Poland, a country that currently depends on coal power for nearly 85% of its electricity and plans to build another 11,300 MW of new coal-fired capacity by 2020, suffered a critical planning setback in mid-July as the European Union (EU) effectively blocked the country from using free carbon emission permits to build new coal-fired power plants. The European Commission’s ruling could mean that Polish coal and lignite generators will face cash flow pressure and profit margin erosion over the next several years, experts suggest.

The EU’s December 2008-initiated Emissions Trading System (ETS) seeks to push companies to invest in low-carbon technologies by setting a carbon cap and then allocating or selling companies allowances to emit carbon dioxide. Under the program’s rules, all power producers must pay for emissions allowances after 2012. The rule’s “10c derogation” article, however, allows 10 newer EU member countries—Bulgaria, Cyprus, Czech Republic, Estonia, Hungary, Latvia, Lithuania, Malta, Poland, and Romania—to claim exemptions and apply for free tradable allowances for power plants that were planned, or whose investment process was “physically initiated,” before the ETS became effective in 2008. The article was intended to help the countries, many of which are from the former eastern bloc, to modernize their energy infrastructure.

Poland had claimed free allowances for 30 coal and natural gas facilities that were proposed or under construction, citing the “10c derogation,” but concerns raised by environmental groups that at least 13 of these were “ghost plants”—projects that had raised investment but not yet been initiated—prompted the EU to reconsider. The groups argued that Poland could use the free emissions permits to make the investment case for the plants, essentially undercutting the ETS’s goal of reducing carbon emissions. In July, the European Commission agreed, ruling that the plants could not use the value of free allocation to fund their own construction and blocked what is thought to be a “substantial number” of investment programs from receiving free allowances.

Poland’s government has planned investments of nearly €7.1 billion ($8.8 billion) to secure the country’s energy supplies through 2030, taking into consideration that almost 7 GW (or 20%) of current coal capacity will have to be phased out by 2015 (Figure 3). The plan calls for fossil fuel–fired power to make up 74% of the country’s generation mix; nuclear, 10%; and renewables, 15%.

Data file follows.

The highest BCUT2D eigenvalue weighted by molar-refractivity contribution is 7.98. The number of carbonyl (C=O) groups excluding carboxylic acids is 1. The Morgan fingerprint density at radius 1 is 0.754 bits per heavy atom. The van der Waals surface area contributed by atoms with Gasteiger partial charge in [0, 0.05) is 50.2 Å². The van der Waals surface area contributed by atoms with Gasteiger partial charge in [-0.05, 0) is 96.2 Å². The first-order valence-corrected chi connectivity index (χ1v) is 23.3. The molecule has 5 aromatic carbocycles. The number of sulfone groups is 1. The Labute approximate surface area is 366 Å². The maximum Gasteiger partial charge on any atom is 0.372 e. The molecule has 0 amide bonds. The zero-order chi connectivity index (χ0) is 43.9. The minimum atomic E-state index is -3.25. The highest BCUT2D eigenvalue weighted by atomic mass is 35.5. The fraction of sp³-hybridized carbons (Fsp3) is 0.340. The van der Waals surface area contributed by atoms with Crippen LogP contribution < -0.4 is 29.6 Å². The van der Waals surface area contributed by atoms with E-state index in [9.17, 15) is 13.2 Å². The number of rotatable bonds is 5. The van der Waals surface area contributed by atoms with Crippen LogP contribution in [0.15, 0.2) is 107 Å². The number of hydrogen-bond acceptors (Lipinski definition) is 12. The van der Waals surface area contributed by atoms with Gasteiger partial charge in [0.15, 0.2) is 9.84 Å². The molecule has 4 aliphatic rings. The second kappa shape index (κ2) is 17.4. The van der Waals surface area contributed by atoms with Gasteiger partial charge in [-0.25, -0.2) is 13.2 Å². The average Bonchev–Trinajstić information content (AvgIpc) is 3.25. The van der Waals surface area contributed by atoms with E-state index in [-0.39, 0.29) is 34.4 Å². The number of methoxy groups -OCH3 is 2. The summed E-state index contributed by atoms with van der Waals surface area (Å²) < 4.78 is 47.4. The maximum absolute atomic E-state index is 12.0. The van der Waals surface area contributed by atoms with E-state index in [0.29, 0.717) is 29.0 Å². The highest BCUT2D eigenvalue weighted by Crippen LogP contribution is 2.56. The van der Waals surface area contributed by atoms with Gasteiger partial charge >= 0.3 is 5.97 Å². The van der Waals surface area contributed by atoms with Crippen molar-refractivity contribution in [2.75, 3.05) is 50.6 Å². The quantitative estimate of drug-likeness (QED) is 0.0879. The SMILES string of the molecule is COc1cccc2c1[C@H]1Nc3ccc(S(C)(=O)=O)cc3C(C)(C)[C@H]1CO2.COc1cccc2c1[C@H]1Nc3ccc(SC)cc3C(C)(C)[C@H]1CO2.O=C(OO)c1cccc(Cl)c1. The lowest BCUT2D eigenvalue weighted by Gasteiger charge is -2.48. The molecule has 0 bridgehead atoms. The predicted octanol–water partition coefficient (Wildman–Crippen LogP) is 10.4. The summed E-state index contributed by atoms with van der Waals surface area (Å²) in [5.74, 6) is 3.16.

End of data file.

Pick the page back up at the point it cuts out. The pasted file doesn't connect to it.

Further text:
3. Counting on coal. Poland relies on coal power for 85% of its power needs, and plans call for construction of 11,300 MW of new coal capacity by 2020. But two-thirds of installed coal capacity is older than 30 years—including PGE’s 2.1-GW Turów plant, shown here—and under European Union rules, almost 7 GW will need to be phased out by 2015. PGE undertook a $1.6 billion modernization in the early 1990s of the 1971-built Turów plant, which is situated near a border Poland shares with the Czech Republic and Germany. Courtesy: PGE

Polish decision-makers have continued to aggressively pursue an energy future where coal power is dominant because the country’s economy thrives on its coal industry: As well as being the ninth-largest hard coal producer in the world, it is the largest in the EU. The country has rejected the EU’s vision for a low-carbon future, which aims for an 80% to 95% cut in Europe’s carbon dioxide emissions by 2050.

But according to Fitch Ratings, Polish utilities—particularly the nation’s four largest ones, PGE Polska Grupa Energetyczna (PGE), Tauron Polska Energia, ENEA, and Energa—will see diminishing profits as a result of a gradual auctioning of carbon allowances from 2013 through 2020, finalization of compensation payments for the termination of power purchase agreements, and an ensuing rising share of renewable energy in the country’s generation mix. Fitch says that the European Commission’s ruling could require Polish utilities to buy about 50% of their annual carbon allowances, compared to just about 10% in 2012. “This translates into additional cash operating costs of PLN1.7 billion [€410 million, $509.22 million] for the Polish power sector in 2013 based on the average CO2 price for [the first quarter of 2012]. Fitch assumes in its projections that this additional cost for utilities will not be fully passed on to customers and margins will suffer as a result.”

Utilities like PGE, which have a “competitive advantage” because of its dominant position in generation, a relatively younger coal fleet, and lower-than-average power production costs owing to its lignite plants, may be less affected than its peers, Fitch suggests. Polish grid operator PSE Operator, meanwhile, may offer financial relief to owners of plants that could be needed to ensure reliability; PSE currently covers variable costs, including 100% of carbon dioxide costs for such production. Poland’s grid is relatively isolated, given its limited interconnection capability, the agency noted.

Sonal Patel is POWER’s senior writer.